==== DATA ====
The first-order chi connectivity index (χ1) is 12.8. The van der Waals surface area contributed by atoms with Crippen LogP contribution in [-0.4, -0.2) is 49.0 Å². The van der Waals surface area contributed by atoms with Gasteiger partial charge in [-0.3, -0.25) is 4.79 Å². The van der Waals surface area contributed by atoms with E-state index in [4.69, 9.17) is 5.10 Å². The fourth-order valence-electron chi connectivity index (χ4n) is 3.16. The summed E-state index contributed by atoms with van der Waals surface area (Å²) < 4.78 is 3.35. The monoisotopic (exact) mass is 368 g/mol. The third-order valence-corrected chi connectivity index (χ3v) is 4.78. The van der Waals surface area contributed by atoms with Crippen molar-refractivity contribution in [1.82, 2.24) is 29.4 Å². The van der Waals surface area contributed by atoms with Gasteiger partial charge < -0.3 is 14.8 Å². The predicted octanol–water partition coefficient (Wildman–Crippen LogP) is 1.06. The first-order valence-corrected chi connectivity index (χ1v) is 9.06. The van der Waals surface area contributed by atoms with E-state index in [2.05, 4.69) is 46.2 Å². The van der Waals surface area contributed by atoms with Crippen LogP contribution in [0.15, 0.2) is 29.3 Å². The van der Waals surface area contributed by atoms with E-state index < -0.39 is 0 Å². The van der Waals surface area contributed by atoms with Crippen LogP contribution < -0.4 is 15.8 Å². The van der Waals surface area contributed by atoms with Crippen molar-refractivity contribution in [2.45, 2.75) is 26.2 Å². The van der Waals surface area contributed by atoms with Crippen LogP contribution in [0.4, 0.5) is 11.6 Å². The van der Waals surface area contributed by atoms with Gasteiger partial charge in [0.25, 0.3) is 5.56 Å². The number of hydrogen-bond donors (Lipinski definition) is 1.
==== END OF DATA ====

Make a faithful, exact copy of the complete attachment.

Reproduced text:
The first-order chi connectivity index (χ1) is 12.8. The van der Waals surface area contributed by atoms with Crippen LogP contribution in [-0.4, -0.2) is 49.0 Å². The van der Waals surface area contributed by atoms with Gasteiger partial charge in [-0.3, -0.25) is 4.79 Å². The van der Waals surface area contributed by atoms with E-state index in [4.69, 9.17) is 5.10 Å². The fourth-order valence-electron chi connectivity index (χ4n) is 3.16. The summed E-state index contributed by atoms with van der Waals surface area (Å²) < 4.78 is 3.35. The monoisotopic (exact) mass is 368 g/mol. The third-order valence-corrected chi connectivity index (χ3v) is 4.78. The van der Waals surface area contributed by atoms with Crippen molar-refractivity contribution in [1.82, 2.24) is 29.4 Å². The van der Waals surface area contributed by atoms with Gasteiger partial charge < -0.3 is 14.8 Å². The predicted octanol–water partition coefficient (Wildman–Crippen LogP) is 1.06. The first-order valence-corrected chi connectivity index (χ1v) is 9.06. The van der Waals surface area contributed by atoms with E-state index in [2.05, 4.69) is 46.2 Å². The van der Waals surface area contributed by atoms with Crippen LogP contribution in [0.15, 0.2) is 29.3 Å². The van der Waals surface area contributed by atoms with E-state index < -0.39 is 0 Å². The van der Waals surface area contributed by atoms with Crippen LogP contribution < -0.4 is 15.8 Å². The van der Waals surface area contributed by atoms with Crippen molar-refractivity contribution in [2.45, 2.75) is 26.2 Å². The van der Waals surface area contributed by atoms with Crippen LogP contribution in [0.4, 0.5) is 11.6 Å². The van der Waals surface area contributed by atoms with Gasteiger partial charge in [0.25, 0.3) is 5.56 Å². The number of hydrogen-bond donors (Lipinski definition) is 1.